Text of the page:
“There is nothing to be worried about. Whether they’re 12 or 18 years old, we take guys of these ages too.”
A people smuggler in Quetta, who arranges illegal routes out of Pakistan, is explaining his business model to an undercover BBC journalist. For 2.5m Pakistani rupees ($9000; £7,500), a young man can arrive in Europe “safe and sound” in approximately three weeks, he says, by crossing the border into Iran on foot and then travelling by road via Turkey to Italy. His tone is reassuring.
“He should keep snacks. He should definitely carry good quality shoes, and two or three sets of clothes. That’s it. He can buy water from Quetta. He will call upon reaching Quetta and a guy will come and receive him.”
The smuggler – Azam – claims hundreds of migrants cross the Pakistan border into Iran every day. He downplays the risks to our reporter, who is posing as a man wanting to bring his brother to the UK.
With inflation soaring in the country and the Pakistani rupee plummeting in value, many people are looking to move. Pakistani authorities have told the BBC nearly 13,000 people left Pakistan to go to Libya or Egypt in the first six months of 2023, compared with close to 7,000 in the whole of 2022.
Often the journeys they take are dangerous. In June, hundreds of migrants died after a cramped fishing vessel sank off the coast of Greece. At least 350 Pakistanis were thought to be on board.
“Even if he gets caught [along the way], he is only going to end up back at home. No-one is going to kidnap him and ask for ransom,” Azam says.
But migrants who attempt to travel via Libya can fall prey to militias and criminal gangs. One Pakistani man we spoke to, who used a people smuggler to travel to Italy, says he was kidnapped and imprisoned for three months in Libya.
Saeed (not his real name) says he was only released after his family paid a ransom of $2,500 (£2,000).
‘DM for game’
Many smugglers are operating in plain sight on mainstream social media platforms like Facebook and TikTok – through accounts that have tens of thousands of followers.
Since May, the BBC has been monitoring social media accounts promoting illegal migration routes. We have found that the smugglers’ tactics are concealed by a web of euphemisms that enable them to sidestep content moderation and law enforcement. They arrange trips and payments privately via direct messages and WhatsApp.
Code words like “dunki” and “game” are used to promote illegal routes to Europe. “Dunki” refers to boat crossings and “game” describes the journeys that migrants will take from start to finish.
The three most common routes from Pakistan transit through Turkey, Iran or Libya before reaching their final destination in Europe.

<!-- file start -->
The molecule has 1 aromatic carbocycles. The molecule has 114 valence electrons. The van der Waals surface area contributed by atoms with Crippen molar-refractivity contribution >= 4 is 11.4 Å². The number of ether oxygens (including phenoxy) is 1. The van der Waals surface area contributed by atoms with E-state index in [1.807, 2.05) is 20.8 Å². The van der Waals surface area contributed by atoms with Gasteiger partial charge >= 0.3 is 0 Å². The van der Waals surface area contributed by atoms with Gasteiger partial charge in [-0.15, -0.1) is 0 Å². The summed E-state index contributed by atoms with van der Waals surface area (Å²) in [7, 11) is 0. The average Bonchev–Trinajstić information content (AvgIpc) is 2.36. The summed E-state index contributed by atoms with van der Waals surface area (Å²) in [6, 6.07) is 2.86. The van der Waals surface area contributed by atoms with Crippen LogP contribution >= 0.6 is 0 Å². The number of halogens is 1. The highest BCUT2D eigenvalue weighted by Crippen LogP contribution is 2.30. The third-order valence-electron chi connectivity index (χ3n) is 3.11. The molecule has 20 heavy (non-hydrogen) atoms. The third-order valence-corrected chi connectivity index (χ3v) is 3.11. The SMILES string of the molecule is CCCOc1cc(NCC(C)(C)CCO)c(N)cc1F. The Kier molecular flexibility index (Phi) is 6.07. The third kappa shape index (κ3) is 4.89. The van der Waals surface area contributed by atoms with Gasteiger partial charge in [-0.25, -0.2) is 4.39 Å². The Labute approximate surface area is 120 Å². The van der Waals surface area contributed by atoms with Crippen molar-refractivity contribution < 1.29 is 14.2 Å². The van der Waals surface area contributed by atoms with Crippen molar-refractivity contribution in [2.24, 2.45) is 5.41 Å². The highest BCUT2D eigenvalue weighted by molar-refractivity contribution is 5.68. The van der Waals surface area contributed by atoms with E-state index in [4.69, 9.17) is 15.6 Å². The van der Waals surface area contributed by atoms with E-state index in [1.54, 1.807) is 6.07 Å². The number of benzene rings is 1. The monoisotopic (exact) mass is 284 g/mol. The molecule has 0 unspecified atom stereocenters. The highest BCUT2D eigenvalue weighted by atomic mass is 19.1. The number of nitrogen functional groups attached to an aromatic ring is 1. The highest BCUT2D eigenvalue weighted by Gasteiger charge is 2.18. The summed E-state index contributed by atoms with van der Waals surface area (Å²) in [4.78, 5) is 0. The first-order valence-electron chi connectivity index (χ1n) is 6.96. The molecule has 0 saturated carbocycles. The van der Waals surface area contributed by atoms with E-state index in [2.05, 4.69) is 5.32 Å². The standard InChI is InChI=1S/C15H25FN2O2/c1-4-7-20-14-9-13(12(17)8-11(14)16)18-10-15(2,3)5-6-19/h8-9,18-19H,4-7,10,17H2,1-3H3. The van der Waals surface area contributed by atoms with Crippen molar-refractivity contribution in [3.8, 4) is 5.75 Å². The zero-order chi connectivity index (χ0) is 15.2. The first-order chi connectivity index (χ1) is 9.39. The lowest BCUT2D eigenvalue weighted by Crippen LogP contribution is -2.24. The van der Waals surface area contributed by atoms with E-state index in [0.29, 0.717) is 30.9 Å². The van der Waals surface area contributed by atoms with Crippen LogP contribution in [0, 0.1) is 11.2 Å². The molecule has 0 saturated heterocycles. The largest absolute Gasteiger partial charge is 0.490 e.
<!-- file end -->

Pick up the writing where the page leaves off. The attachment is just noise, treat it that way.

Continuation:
Since the Greek migrant boat disaster, people smugglers we monitored have been increasingly promoting “taxi games” – shorthand for routes by road through Eastern Europe – as the favoured smuggling method.
Smugglers’ social media accounts post videos of groups of migrants hiding in woods and running into minivans, with agents’ names and mobile phone numbers superimposed on top. On WhatsApp, customers and “agents” exchange messages about the next “game” in group chats with hundreds of members.
Azam specialises in “taxi games”, claiming they are safer than sea routes. But there are risks to those land routes too.
The UNHCR – the UN’s refugee agency – says freezing temperatures in winter as migrants attempt to cross borders on foot, as well as road accidents, have resulted in deaths.
Five other smugglers we spoke to also recommended “taxi routes”. One said he could get someone to the UK from France for £1,000 ($1,228).
We put our evidence to Meta, which owns Facebook and WhatsApp, and TikTok – that their platforms are being used to promote illegal people smuggling.
Meta took down all links to the Facebook groups and pages we flagged to them, but did not take down the profiles attached to them. It did not remove WhatsApp groups, because its policy of end-to-end encryption protects privacy and does not allow for moderation.
TikTok took down the links to the accounts we alerted them to. It says the company “has zero tolerance for content that facilitates human smuggling” and “removed accounts and content that violate their policies”.
‘Journey of death’
Saeed left his town in Pakistani-administered Kashmir almost a year ago because of a lack of employment opportunities for young men in his area – and clashes along the border with Indian-administered Kashmir. He lived very close to the Line of Control – the de facto border between India and Pakistan in the contested region – but has been in Italy for 10 months.
He says he was influenced to come to Europe by a combination of TikTok videos he saw online and by a friend who had left Pakistan a few months before him.
“I heard that it’s very simple to come here and it would take about 15-20 days. But it was all a lie. It took me more than seven months,” he says.
Saeed is awaiting the outcome of his asylum claim in Italy and says he now regrets taking the illegal route, calling it “a journey of death”. But he regularly posts videos on TikTok of his new life in Italy.
A few clips document his route from Pakistan, mostly showing an excited young man on his journey. These upbeat videos follow a TikTok trend which many young Pakistani men like him, who arrive in Europe, have participated in.
In one video captioned “Pakistan to Libya”, a friend he travelled with films them both, selfie-style, sitting on a plane, smiling.
He says that it’s “just a form of art” to post videos like this and argues they are “not a true reflection of society”.
Two weeks after our undercover journalist first contacts the smuggler, we call him again – this time revealing we are BBC journalists.
When we challenge Azam about the dangers of the illegal routes he is promoting, he hangs up.